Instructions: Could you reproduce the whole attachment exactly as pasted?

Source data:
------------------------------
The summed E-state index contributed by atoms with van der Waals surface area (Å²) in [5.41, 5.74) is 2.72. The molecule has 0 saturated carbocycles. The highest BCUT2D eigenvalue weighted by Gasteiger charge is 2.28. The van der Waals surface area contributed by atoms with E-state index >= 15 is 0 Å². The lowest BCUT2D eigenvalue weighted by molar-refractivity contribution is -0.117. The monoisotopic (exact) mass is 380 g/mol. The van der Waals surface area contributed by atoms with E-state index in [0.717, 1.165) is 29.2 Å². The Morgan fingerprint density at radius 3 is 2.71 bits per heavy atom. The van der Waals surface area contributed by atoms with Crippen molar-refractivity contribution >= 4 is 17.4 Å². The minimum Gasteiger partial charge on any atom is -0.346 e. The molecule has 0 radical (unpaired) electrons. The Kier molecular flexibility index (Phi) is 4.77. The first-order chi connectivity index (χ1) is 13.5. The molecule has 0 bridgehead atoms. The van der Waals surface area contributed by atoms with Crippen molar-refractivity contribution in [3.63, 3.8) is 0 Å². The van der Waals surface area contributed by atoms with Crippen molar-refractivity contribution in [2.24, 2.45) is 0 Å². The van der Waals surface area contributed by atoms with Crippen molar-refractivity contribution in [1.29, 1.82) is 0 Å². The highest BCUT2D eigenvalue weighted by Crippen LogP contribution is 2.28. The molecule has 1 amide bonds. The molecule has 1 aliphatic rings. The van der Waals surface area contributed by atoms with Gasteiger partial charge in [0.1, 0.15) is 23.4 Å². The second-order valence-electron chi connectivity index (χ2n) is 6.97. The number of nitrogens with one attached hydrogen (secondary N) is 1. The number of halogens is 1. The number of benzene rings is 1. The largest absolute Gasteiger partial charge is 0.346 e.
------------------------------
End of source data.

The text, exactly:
The summed E-state index contributed by atoms with van der Waals surface area (Å²) in [5.41, 5.74) is 2.72. The molecule has 0 saturated carbocycles. The highest BCUT2D eigenvalue weighted by Gasteiger charge is 2.28. The van der Waals surface area contributed by atoms with E-state index >= 15 is 0 Å². The lowest BCUT2D eigenvalue weighted by molar-refractivity contribution is -0.117. The monoisotopic (exact) mass is 380 g/mol. The van der Waals surface area contributed by atoms with E-state index in [0.717, 1.165) is 29.2 Å². The Morgan fingerprint density at radius 3 is 2.71 bits per heavy atom. The van der Waals surface area contributed by atoms with Crippen molar-refractivity contribution >= 4 is 17.4 Å². The minimum Gasteiger partial charge on any atom is -0.346 e. The molecule has 0 radical (unpaired) electrons. The Kier molecular flexibility index (Phi) is 4.77. The first-order chi connectivity index (χ1) is 13.5. The molecule has 0 bridgehead atoms. The van der Waals surface area contributed by atoms with Crippen molar-refractivity contribution in [3.63, 3.8) is 0 Å². The van der Waals surface area contributed by atoms with Crippen molar-refractivity contribution in [2.24, 2.45) is 0 Å². The van der Waals surface area contributed by atoms with Crippen molar-refractivity contribution in [1.29, 1.82) is 0 Å². The highest BCUT2D eigenvalue weighted by Crippen LogP contribution is 2.28. The molecule has 1 amide bonds. The molecule has 1 aliphatic rings. The van der Waals surface area contributed by atoms with Gasteiger partial charge in [0.1, 0.15) is 23.4 Å². The second-order valence-electron chi connectivity index (χ2n) is 6.97. The number of nitrogens with one attached hydrogen (secondary N) is 1. The number of halogens is 1. The number of benzene rings is 1. The largest absolute Gasteiger partial charge is 0.346 e.